“It is not surprising for Indonesian living abroad to witness their country being misunderstood by foreigners.”
By Harryadin Mahardika | Originally published at Depok Business Review (01 Feb 2011).
It is not surprising for Indonesian living abroad to witness their country being misunderstood by foreigners. A friend of mine, a postgrad student from Australia, genuinely believes that in Indonesia every muslim who switch religion will be rocked or mutilated by mass. She was confused when I told her that it is not difficult to find a mix religion family in Indonesia. A professor from a respected US institution whose research is about Islamic finance was surprised to find out that Islamic financial system is not the mainstream system in Indonesia. Knowing it forced him to change the draft of his working paper, which contain incorrect assumption about Indonesia. These are some cases that I personally observed. Their misperception toward Indonesia probably did not resemble the majority, but to know it came from highly educated foreigners is definitely a shocker.
Given this nature, it is not a revelation when most internet giants overlook the Indonesia’s internet market potential. Seemingly, one factor hampers their confidence toward this market: These giants are wary about Indonesian consumers. This is a market that suddenly comes up from nowhere. Information about it is very limited, even if there is any it is mostly mislead. So, these giants prefer to wait and see until someone cracks this market. Until then, they would not be bothered to commit to it. Surely, this view takes toll on Indonesia’s internet users who suffered from limited appreciation when they should deserve more.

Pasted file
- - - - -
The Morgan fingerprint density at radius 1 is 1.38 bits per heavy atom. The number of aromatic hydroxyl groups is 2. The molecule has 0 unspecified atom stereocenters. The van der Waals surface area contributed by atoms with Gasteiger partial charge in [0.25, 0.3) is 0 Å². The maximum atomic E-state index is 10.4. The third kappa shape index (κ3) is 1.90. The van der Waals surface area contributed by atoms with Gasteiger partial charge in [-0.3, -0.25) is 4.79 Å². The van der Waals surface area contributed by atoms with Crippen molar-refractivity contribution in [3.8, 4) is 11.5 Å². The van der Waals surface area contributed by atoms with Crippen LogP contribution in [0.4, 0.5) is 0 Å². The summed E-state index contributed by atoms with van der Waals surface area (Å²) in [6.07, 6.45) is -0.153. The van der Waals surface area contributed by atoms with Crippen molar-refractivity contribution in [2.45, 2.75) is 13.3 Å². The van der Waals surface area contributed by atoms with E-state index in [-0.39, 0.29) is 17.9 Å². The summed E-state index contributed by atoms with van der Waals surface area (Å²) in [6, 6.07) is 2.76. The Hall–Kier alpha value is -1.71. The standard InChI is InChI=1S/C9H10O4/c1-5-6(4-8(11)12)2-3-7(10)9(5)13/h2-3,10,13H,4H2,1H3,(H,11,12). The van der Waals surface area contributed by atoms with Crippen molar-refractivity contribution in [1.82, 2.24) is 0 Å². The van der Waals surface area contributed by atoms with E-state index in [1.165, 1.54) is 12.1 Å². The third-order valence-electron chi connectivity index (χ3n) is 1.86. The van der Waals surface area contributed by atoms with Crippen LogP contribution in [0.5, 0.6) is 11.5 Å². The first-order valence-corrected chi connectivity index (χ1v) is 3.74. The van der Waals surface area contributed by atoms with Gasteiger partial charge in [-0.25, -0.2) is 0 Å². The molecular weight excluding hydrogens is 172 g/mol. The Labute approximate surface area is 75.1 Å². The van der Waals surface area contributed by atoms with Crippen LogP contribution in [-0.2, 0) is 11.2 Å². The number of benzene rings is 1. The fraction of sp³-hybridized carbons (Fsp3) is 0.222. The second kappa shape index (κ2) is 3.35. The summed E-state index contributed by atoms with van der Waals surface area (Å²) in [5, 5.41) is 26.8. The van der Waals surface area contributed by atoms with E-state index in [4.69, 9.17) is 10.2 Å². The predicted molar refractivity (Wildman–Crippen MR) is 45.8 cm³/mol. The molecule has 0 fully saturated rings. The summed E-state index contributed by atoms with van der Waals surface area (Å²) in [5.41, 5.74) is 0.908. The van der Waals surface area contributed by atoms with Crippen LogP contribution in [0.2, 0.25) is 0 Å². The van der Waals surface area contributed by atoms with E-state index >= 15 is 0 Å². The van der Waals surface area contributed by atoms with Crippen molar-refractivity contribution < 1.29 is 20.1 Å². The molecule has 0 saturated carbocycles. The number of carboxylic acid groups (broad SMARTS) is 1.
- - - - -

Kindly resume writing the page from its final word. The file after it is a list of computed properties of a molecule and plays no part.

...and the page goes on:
There is an impression among Indonesian internet users that they need to prove that they are worthy as a market. This is easily indicated by looking into the numbers, where Indonesian always strives to be on the top ranks. In many popular websites, mostly online games and social networking sites, the number of users from Indonesia grows significantly in recent years. They are very lively and seek to grab some attention. Latest report showed Indonesia ranks second on Twitter and third on Facebook just a month away after Stephen Colbert threw a joke about Indonesian banging tree to communicate each other. Interestingly, the joke was seen funny (or perhaps, relevant) for many. Again, it reinforces the impression that Indonesia’s internet market is still not worthy despite its dramatic growth. Take eBay as an example, the online auction empire announced it partnership with plasa.com in late 2010 to capture share in the growing Indonesia’s e-commerce market. However, this move was seen as not compelling enough. Potential consumers and sellers were disappointed as they long for the full present of eBay site in Indonesia. Ebay and Plasa.com trivial partnership undermined people expectation.